Future vegetation–climate interactions in Eastern Siberia: an assessment of the competing effects of CO2 and secondary organic aerosols
- 1Karlsruhe Institute of Technology, Institute of Meteorology and Climate Research/Atmospheric Environmental Research, Garmisch Partenkirchen, Germany
- 2Department of Physics, University of Helsinki, P.O. Box 64, 00014 Helsinki, Finland
- 3Department of Physical Geography and Ecosystem Science, Lund University, Sölvegatan 12, 22362 Lund, Sweden
- 4Department of Plant Ecological Physiology and Biochemistry Lab., Institute for Biological Problems of Cryolithozone SB RAS, 41, Lenin ave, Yakutsk 677980, Russia
- 5Department of Geosciences and Natural Resource Management, University of Copenhagen, Øster Voldgade 10, 1350 Copenhagen, Denmark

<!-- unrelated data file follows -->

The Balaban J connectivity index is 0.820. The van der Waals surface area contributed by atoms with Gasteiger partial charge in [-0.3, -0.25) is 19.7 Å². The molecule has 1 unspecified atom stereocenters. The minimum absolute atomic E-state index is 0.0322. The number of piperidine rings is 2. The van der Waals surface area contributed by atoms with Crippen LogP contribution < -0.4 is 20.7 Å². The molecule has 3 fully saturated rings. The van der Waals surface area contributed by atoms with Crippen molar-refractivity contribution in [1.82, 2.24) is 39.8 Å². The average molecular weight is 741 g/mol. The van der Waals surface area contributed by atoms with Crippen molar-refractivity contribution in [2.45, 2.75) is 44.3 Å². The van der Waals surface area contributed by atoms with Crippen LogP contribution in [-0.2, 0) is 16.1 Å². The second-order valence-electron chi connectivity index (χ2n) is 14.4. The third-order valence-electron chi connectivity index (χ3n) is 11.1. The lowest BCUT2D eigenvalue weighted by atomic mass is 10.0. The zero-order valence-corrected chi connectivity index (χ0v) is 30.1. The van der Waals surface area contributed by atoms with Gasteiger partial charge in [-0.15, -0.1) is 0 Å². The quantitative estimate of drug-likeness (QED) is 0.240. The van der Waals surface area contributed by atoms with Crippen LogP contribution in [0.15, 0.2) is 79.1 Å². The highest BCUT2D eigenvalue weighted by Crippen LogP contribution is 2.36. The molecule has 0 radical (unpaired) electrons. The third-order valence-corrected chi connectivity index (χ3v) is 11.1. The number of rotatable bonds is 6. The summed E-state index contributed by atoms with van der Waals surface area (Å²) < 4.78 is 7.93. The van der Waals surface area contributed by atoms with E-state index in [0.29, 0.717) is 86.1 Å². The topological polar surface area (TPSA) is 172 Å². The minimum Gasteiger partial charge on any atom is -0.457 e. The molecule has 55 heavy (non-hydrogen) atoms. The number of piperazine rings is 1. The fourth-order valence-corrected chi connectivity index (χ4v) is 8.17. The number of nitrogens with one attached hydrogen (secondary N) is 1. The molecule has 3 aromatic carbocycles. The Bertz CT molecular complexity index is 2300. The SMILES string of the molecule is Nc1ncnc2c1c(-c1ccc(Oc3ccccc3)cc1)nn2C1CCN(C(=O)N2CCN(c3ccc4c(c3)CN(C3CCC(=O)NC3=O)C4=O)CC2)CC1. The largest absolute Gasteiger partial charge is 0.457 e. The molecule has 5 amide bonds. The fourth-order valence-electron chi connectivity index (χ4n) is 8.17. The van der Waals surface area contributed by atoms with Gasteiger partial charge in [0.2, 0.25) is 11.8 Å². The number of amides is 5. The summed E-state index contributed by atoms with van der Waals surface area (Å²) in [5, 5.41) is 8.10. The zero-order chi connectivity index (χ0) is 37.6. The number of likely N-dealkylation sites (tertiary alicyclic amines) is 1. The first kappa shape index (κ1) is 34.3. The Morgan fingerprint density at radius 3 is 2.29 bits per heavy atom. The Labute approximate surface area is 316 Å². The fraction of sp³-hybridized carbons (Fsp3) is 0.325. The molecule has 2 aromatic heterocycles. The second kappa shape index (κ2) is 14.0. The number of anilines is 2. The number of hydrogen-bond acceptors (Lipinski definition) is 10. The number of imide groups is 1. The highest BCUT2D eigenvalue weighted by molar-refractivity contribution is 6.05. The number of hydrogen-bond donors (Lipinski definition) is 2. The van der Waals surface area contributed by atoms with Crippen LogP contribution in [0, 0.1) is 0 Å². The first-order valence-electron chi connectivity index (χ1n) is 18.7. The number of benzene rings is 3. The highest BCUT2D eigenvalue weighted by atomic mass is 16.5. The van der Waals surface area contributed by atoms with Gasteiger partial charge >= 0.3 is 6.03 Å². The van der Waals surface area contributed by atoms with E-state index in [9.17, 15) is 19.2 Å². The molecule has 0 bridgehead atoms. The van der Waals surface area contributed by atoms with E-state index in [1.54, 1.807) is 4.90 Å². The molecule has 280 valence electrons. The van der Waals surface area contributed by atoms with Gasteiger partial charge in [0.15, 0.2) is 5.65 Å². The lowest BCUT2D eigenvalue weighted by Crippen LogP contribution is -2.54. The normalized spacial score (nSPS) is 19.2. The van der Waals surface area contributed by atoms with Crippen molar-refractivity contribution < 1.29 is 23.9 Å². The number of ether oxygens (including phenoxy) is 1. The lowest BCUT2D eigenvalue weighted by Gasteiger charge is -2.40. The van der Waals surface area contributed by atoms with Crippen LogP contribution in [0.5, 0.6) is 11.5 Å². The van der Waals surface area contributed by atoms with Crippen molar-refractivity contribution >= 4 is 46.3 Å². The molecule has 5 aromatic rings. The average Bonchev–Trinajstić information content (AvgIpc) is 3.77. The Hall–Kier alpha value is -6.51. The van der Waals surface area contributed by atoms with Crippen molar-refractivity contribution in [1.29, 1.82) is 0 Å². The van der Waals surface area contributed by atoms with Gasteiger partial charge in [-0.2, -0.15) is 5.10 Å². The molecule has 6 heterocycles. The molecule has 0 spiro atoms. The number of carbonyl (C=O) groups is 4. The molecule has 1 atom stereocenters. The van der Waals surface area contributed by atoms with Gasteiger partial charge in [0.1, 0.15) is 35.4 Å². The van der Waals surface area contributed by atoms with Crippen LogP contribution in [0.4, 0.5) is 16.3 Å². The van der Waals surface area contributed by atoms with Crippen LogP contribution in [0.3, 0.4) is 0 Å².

Abstract. Disproportional warming in the northern high latitudes and large carbon stocks in boreal and (sub)arctic ecosystems have raised concerns as to whether substantial positive climate feedbacks from biogeochemical process responses should be expected. Such feedbacks occur when increasing temperatures lead, for example, to a net release of CO2 or CH4. However, temperature-enhanced emissions of biogenic volatile organic compounds (BVOCs) have been shown to contribute to the growth of secondary organic aerosol (SOA), which is known to have a negative radiative climate effect. Combining measurements in Eastern Siberia with model-based estimates of vegetation and permafrost dynamics, BVOC emissions, and aerosol growth, we assess here possible future changes in ecosystem CO2 balance and BVOC–SOA interactions and discuss these changes in terms of possible climate effects. Globally, the effects of changes in Siberian ecosystem CO2 balance and SOA formation are small, but when concentrating on Siberia and the Northern Hemisphere the negative forcing from changed aerosol direct and indirect effects become notable – even though the associated temperature response would not necessarily follow a similar spatial pattern. While our analysis does not include other important processes that are of relevance for the climate system, the CO2 and BVOC–SOA interplay serves as an example for the complexity of the interactions between emissions and vegetation dynamics that underlie individual terrestrial processes and highlights the importance of addressing ecosystem–climate feedbacks in consistent, process-based model frameworks.